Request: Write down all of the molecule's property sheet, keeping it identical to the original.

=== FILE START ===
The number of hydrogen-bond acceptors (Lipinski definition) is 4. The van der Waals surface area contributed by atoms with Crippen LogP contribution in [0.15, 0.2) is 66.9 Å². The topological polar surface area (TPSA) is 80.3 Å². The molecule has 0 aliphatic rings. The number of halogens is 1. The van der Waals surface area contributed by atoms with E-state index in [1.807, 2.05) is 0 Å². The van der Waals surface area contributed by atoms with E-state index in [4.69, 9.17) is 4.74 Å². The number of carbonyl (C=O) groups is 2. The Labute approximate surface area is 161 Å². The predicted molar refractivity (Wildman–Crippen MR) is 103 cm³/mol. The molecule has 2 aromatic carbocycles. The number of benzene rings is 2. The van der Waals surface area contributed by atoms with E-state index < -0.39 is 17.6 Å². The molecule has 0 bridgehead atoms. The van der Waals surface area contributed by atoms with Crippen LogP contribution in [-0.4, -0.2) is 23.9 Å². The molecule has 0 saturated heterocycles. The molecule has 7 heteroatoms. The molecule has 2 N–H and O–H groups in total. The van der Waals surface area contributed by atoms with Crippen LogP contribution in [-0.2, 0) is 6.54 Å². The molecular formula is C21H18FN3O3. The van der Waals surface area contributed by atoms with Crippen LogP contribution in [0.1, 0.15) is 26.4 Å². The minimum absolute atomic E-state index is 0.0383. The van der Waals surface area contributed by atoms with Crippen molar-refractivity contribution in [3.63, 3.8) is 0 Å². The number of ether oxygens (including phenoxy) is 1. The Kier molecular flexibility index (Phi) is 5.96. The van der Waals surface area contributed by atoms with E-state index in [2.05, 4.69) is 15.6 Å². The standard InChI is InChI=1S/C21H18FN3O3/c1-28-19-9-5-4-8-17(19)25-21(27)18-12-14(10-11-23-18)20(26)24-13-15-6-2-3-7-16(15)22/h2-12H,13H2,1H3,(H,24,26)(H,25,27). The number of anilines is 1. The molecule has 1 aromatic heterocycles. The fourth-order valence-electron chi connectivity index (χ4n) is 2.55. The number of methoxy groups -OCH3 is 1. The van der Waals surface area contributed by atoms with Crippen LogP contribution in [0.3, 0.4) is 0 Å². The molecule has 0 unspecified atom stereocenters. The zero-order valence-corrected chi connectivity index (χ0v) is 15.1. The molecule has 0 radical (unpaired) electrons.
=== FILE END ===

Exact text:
The number of hydrogen-bond acceptors (Lipinski definition) is 4. The van der Waals surface area contributed by atoms with Crippen LogP contribution in [0.15, 0.2) is 66.9 Å². The topological polar surface area (TPSA) is 80.3 Å². The molecule has 0 aliphatic rings. The number of halogens is 1. The van der Waals surface area contributed by atoms with E-state index in [1.807, 2.05) is 0 Å². The van der Waals surface area contributed by atoms with E-state index in [4.69, 9.17) is 4.74 Å². The number of carbonyl (C=O) groups is 2. The Labute approximate surface area is 161 Å². The predicted molar refractivity (Wildman–Crippen MR) is 103 cm³/mol. The molecule has 2 aromatic carbocycles. The number of benzene rings is 2. The van der Waals surface area contributed by atoms with E-state index < -0.39 is 17.6 Å². The molecule has 0 bridgehead atoms. The van der Waals surface area contributed by atoms with Crippen LogP contribution in [-0.4, -0.2) is 23.9 Å². The molecule has 0 saturated heterocycles. The molecule has 7 heteroatoms. The molecule has 2 N–H and O–H groups in total. The van der Waals surface area contributed by atoms with Crippen LogP contribution in [-0.2, 0) is 6.54 Å². The molecular formula is C21H18FN3O3. The van der Waals surface area contributed by atoms with Crippen LogP contribution in [0.1, 0.15) is 26.4 Å². The minimum absolute atomic E-state index is 0.0383. The van der Waals surface area contributed by atoms with Crippen molar-refractivity contribution in [3.63, 3.8) is 0 Å². The number of ether oxygens (including phenoxy) is 1. The Kier molecular flexibility index (Phi) is 5.96. The van der Waals surface area contributed by atoms with E-state index in [2.05, 4.69) is 15.6 Å². The standard InChI is InChI=1S/C21H18FN3O3/c1-28-19-9-5-4-8-17(19)25-21(27)18-12-14(10-11-23-18)20(26)24-13-15-6-2-3-7-16(15)22/h2-12H,13H2,1H3,(H,24,26)(H,25,27). The number of anilines is 1. The molecule has 1 aromatic heterocycles. The fourth-order valence-electron chi connectivity index (χ4n) is 2.55. The number of methoxy groups -OCH3 is 1. The van der Waals surface area contributed by atoms with Crippen LogP contribution in [0.3, 0.4) is 0 Å². The molecule has 0 unspecified atom stereocenters. The zero-order valence-corrected chi connectivity index (χ0v) is 15.1. The molecule has 0 radical (unpaired) electrons.